|Originally Performed By||David Bowie|
|Original Album||The Rise and Fall of Ziggy Stardust and the Spiders from Mars (1972)|
|Lyrics By||David Bowie|
|Historian||Andrew Rottner (EdwardGRobinson)|
Played by Bowie only twice on the 1973 Ziggy Stardust Tour, “Soul Love” was featured heavily on the Low / “Heroes” Tour in 1978, and again sporadically on 1983's Serious Moonlight Tour in support of Let's Dance. A beautiful song from a seminal record, “Soul Love” features Bowie on vocals, acoustic guitar and alto sax (because what can't David Bowie do, right?). “Soul Love” is a bleak but beautiful reflection on the implacable and often brutal nature of love itself.
“Soul Love” features three scenes, each presenting a different facet of human love and the consequences for those involved. Bowie terms these forms as Stone Love, New Love, & Soul Love. Interestingly, the characters in each scene come to discover their new and challenging relationships to love through the medium of human language. The often cruel juxtaposition of "words" to "love" provides the central theme of Soul Love.
Parental/Maternal love (Stone Love) is presented as a mother kneeling before the grave of her son who "gave his life to save the slogans." In this case language literally "hovers between the headstone and her eyes" forming an actual barrier between herself and her son.
Romantic/Sexual love (New Love) appears as a force so intimate and powerful that for those so affected it literally "tears their hearts." For our young lovers, the strength and intimacy of this new bond is manifested as "new words that only they can share in." In this case, the same force that bonds the lovers together acts to isolate them from the body of humanity proper.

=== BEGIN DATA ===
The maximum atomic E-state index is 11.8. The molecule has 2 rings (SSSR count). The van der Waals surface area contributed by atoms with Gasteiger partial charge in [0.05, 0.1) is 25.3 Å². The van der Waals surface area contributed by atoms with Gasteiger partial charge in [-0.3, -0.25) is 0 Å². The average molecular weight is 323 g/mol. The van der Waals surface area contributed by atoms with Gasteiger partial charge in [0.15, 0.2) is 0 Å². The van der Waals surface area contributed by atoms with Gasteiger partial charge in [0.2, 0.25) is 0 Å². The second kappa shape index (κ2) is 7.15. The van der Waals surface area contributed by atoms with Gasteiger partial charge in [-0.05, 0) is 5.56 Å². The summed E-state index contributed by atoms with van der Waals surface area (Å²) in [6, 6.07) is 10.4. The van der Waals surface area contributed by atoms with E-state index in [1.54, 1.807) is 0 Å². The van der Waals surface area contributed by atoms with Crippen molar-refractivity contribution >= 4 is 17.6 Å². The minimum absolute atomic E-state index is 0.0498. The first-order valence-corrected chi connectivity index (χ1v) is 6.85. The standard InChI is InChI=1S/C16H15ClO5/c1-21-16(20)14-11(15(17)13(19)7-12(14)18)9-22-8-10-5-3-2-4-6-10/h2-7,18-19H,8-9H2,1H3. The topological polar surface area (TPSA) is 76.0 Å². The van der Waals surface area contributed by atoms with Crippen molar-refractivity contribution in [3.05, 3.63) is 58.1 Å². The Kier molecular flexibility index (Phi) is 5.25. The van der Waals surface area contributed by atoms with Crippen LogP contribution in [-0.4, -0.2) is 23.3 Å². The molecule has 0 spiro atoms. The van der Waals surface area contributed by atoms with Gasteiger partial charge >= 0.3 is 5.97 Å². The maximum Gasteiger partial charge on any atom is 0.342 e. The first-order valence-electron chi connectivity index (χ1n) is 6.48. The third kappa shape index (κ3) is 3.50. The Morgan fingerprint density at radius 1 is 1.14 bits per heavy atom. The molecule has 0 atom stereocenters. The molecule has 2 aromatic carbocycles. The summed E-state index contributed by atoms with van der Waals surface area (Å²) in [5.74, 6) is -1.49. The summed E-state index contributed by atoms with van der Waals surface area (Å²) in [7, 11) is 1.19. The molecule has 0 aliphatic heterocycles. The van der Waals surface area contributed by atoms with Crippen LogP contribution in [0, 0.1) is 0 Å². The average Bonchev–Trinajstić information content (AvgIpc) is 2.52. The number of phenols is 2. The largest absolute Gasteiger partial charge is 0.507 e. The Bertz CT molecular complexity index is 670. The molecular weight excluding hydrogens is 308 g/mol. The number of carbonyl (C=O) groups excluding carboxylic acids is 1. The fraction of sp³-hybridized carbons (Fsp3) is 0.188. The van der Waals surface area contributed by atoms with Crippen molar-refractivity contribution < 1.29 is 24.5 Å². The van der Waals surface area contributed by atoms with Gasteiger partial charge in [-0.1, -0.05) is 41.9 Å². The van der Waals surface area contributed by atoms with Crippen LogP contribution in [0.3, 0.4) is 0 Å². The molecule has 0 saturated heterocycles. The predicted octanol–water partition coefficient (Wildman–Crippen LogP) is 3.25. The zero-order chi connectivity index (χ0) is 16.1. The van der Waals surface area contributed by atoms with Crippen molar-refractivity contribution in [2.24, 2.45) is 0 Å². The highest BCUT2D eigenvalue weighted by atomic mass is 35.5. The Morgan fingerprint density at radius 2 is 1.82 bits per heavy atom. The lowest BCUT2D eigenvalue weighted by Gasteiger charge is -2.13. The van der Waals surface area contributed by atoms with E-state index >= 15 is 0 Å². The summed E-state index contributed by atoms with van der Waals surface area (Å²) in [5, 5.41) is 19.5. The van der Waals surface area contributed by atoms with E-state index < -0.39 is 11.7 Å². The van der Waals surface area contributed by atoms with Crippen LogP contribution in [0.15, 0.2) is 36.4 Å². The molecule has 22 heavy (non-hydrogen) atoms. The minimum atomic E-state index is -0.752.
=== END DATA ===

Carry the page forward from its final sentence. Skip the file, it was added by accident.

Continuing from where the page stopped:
Religious/Spiritual love (Soul Love), is touted as a universal force by a priest who can "taste the word." The priest's words, however, far from revealing any actual universal truth, are simply part of the process by which the narrator's "loneliness evolves."
In the chorus we find the destructive aspects of love most succinctly expressed with the lines "Love is careless in its choosing / sweeping over cross and baby / Idiot love will spark the fusion." Whether separated from the object of one's love (Stone Love), isolated from all others by one's love (New Love), or deceived as to the essential nature of love itself by the paid brokers of universal truth (Soul Love); the pursuer of love opens themselves up to pain, despair, and ultimate destruction.
“Soul Love” concludes with the enigmatic assertion that "All I have is my love of love / and love is not loving." This could be read as an aside to the famous line from James Joyce's Ulysses that "Love loves to love love." Perhaps the greatest work of modernist literature, Ulysses is an umbrella so wide that even one as transcendent as David Bowie could not hope to escape its shadow. As T.S. Eliot noted of Ulysses "The next generation is responsible for its own soul; a man of genius is responsible to his peers, not to a studio full of uneducated and undisciplined coxcombs."
It seems unlikely that “Soul Love” will find a regular home in the Phish's live rotation. Those of us who were not fortunate enough to be at Halloween 2016 can always hope for a reemergence of the song somewhere in the bright and limitless future.”Soul Love” 10/31/16 Las Vegas, NV
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